In 2015, we raised a round of ethical capital ($450,000 USD) from impact investors, using redeemable preference shares. It’s an innovative instrument that keeps control in the cooperative and the focus on the impact mission, while compensating investors and helping us grow the business. We’re looking toward another similar round in early 2017, as we continue to increase revenue. [You can read more about Loomio’s pioneering investment strategy here. –Ed.]

What has everyone found are the benefits to being organized as a worker coop?

We love being a co-op. Honestly, I can’t imagine owning a startup by myself, and feeling all the pressure just on my own shoulders. Doing a startup is a roller-coaster ride, financially and psychologically. We look after each other and share the load.

Being a co-op has allowed us to build a truly great team. While we can’t offer much money to workers right now, we can invite them into co-ownership. It’s served as a good signal to attract people who want to work in this way and who share our values.

Our co-op structure has had a big impact on the development of our product. We’ve built something that works because we use it every day to make real collaborative decisions together. Our values show through in what we design: a hierarchical, extractive, closed-source company just wouldn’t build this product. Michel Bauwens of the P2P Foundation said of Loomio, “Our values —our democratic values— are in that software.”

For me, the level of authenticity being a co-op enables is one of the main benefits. Our product is about collaboration, inclusion, and creating a more equitable world. Because we live these values in everything we do, I can hold my head up high knowing that, while we haven’t got everything figured out, we are walking the walk.

Loomio makes software that helps groups make decisions together.

What has everyone found are the challenges to being organized as a worker coop?

We are a very diverse team, with backgrounds in social change, facilitation, community sector, and civil society, as well as business, technology, and startups. And of course we’re working for a collective vision, not an individual one. It was a long process to integrate all these perspectives into one coherent product and business model. So velocity has been somewhat of a challenge. I think we could have moved faster. We’ve all worked on ourselves and grown a lot as people along the way, and profoundly deepened our shared understanding.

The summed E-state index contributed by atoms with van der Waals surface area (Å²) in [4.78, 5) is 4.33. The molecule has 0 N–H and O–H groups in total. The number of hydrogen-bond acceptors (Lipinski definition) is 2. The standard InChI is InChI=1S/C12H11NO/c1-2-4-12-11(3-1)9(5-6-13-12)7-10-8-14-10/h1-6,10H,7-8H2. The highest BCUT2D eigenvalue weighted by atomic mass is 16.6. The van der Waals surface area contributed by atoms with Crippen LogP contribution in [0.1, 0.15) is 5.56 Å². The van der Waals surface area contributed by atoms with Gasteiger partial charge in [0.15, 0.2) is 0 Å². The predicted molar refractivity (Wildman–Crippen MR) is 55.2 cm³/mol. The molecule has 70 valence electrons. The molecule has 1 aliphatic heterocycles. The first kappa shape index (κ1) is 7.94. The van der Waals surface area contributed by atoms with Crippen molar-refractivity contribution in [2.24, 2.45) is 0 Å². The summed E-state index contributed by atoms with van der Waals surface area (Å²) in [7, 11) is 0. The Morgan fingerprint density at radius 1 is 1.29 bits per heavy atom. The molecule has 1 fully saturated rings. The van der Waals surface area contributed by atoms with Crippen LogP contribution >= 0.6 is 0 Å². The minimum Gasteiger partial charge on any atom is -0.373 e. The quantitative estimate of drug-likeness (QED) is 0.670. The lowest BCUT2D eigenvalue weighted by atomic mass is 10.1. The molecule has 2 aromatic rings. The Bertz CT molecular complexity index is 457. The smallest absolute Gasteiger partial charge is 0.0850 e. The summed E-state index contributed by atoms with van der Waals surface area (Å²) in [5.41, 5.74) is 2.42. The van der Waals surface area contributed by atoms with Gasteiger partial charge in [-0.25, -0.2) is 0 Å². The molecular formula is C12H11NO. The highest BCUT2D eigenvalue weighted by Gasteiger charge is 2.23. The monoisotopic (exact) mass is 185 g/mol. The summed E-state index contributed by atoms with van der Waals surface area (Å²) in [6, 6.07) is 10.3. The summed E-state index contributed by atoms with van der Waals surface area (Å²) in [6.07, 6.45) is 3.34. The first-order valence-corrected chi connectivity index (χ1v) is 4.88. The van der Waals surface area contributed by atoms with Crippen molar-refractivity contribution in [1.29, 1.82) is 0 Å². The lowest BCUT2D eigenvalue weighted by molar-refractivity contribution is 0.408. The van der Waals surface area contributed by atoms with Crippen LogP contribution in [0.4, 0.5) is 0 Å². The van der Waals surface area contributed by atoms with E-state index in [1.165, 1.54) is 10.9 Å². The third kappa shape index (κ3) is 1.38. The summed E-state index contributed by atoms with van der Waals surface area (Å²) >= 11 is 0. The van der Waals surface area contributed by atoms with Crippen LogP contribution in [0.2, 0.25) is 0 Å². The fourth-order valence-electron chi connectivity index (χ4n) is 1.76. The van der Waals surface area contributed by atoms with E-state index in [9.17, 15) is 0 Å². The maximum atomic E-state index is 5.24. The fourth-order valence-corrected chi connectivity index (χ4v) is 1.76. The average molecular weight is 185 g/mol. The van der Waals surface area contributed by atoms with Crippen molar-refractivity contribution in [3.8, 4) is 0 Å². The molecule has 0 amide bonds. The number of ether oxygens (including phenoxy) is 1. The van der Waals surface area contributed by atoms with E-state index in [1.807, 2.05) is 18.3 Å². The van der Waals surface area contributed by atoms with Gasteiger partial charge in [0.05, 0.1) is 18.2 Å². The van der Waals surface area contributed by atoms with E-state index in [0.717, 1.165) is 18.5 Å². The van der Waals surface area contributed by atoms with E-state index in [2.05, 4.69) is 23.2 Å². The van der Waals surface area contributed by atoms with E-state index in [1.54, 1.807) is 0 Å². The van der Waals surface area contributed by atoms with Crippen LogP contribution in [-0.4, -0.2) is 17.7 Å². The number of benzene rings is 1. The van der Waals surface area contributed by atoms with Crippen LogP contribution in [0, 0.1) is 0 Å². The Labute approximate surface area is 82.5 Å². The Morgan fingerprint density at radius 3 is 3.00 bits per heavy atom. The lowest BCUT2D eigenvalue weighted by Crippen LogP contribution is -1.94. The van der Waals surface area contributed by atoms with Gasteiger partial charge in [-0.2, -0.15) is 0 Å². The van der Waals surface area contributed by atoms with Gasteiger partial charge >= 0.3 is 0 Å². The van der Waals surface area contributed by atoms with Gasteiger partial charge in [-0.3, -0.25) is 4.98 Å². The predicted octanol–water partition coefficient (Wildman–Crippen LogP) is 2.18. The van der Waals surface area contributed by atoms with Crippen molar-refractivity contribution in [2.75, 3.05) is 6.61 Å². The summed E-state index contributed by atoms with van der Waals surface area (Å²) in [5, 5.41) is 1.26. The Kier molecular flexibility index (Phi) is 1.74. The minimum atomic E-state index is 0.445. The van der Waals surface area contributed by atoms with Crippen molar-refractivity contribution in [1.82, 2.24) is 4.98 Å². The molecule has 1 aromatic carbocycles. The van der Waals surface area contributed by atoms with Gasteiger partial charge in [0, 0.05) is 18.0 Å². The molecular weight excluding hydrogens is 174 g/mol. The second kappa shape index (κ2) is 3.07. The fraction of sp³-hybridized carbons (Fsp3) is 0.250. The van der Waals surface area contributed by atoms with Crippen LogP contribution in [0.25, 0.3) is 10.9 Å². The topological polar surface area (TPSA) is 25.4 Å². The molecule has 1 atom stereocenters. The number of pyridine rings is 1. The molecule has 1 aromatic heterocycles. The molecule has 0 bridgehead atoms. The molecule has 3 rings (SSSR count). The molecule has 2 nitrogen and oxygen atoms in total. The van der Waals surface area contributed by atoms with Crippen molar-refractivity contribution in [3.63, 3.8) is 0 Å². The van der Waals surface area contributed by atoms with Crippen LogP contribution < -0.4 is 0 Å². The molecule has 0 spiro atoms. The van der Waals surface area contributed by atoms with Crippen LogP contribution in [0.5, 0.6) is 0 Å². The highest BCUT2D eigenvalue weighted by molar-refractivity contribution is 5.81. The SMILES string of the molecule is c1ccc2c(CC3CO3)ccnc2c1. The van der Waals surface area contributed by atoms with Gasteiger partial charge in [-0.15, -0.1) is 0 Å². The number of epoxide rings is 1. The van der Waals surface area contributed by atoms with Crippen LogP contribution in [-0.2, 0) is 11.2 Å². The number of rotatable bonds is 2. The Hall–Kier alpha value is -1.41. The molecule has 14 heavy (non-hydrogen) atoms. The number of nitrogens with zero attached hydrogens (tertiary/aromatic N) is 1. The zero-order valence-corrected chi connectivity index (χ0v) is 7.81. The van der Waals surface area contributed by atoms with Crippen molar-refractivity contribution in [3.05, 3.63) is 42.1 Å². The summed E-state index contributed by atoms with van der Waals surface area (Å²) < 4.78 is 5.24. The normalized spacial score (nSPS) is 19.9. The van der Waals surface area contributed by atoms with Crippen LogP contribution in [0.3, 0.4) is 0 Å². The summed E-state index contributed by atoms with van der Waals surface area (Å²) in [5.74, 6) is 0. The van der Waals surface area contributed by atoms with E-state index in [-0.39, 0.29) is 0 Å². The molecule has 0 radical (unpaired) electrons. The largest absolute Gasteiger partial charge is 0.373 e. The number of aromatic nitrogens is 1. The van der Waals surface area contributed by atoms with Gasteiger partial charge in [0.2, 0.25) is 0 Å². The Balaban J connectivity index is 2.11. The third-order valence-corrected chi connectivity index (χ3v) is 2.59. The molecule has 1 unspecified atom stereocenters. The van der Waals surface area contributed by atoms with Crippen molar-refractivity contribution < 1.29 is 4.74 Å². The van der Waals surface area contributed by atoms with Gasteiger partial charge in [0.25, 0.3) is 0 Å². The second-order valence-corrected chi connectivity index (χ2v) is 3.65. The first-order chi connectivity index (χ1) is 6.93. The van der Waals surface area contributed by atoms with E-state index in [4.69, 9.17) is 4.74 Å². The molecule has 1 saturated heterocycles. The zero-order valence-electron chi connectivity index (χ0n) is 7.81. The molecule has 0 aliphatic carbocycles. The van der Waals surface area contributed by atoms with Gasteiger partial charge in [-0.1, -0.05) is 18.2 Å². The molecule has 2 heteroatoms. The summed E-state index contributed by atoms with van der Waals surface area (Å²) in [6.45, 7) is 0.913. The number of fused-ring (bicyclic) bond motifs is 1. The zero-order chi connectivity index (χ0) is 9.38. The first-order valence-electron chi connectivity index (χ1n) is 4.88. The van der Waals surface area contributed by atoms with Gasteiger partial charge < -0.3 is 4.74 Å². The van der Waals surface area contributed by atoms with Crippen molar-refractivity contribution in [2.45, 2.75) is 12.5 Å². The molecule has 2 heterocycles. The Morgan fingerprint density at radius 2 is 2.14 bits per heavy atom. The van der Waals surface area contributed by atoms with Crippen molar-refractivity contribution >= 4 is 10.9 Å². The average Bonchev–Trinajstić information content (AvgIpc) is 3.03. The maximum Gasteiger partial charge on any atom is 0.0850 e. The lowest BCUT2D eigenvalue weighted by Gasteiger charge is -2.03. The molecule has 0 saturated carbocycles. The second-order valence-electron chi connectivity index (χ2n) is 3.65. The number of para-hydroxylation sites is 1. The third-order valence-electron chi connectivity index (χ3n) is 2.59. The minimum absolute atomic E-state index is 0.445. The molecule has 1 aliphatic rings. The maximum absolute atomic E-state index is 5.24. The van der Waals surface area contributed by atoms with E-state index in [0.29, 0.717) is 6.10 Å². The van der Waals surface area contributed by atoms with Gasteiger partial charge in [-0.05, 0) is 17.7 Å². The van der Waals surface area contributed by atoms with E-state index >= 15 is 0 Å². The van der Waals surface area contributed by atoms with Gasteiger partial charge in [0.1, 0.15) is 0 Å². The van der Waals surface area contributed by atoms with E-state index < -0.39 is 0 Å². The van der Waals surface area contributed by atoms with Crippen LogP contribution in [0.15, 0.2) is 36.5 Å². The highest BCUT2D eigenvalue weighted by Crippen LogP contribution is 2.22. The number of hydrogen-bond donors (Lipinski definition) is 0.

Going through that process of integrating our diversity made us much stronger, as a team and as a product. Now we’re pretty good at thinking strategically and getting the whole team focused. Working in highly collaborative and inclusive ways often means investing more time getting everyone on the same page, but once you get there you can move together super effectively.

We’ve also faced challenges with raising capital. We’re not a good fit for traditional venture capital (VC) funding, because we don’t have ordinary equity and don’t want to set up certain profit maximizing incentives. We’re not building Loomio for a “big exit” — we want to create a company that lasts, pays back investors and ourselves, and ultimately builds the commons.

So, it took us longer than many startups to find the right model for capital. But once we found it, we discovered that there are investors out there who deeply care about social impact, who seemed to be waiting for just such an opportunity. I think better capital models for mission-driven startups and co-ops is definitely a problem worth solving, for investors, entrepreneurs, and society. The market is ready for alternatives.


What advice, if any, do you have for anyone interested in starting their own worker coop?

Check out our handbook, and feel free to copy it, fork it, adapt it. It’s open source! And please share back what you learn with us. We’d love to see more worker co-ops starting up, and are eager to help if we can. Real stories of the journeys of others are extremely helpful. We feature a lot of them on our blog.

Find a group of collaborators who share a deep sense of purpose and values. That’s what held us together through differences of opinion, hard times, and moments of doubt. The number one reason startups fail is the team imploding and relationships breaking down. If you can collaborate well together, you’ll be in good shape! So invest in good process and communication, and look after each other as human beings.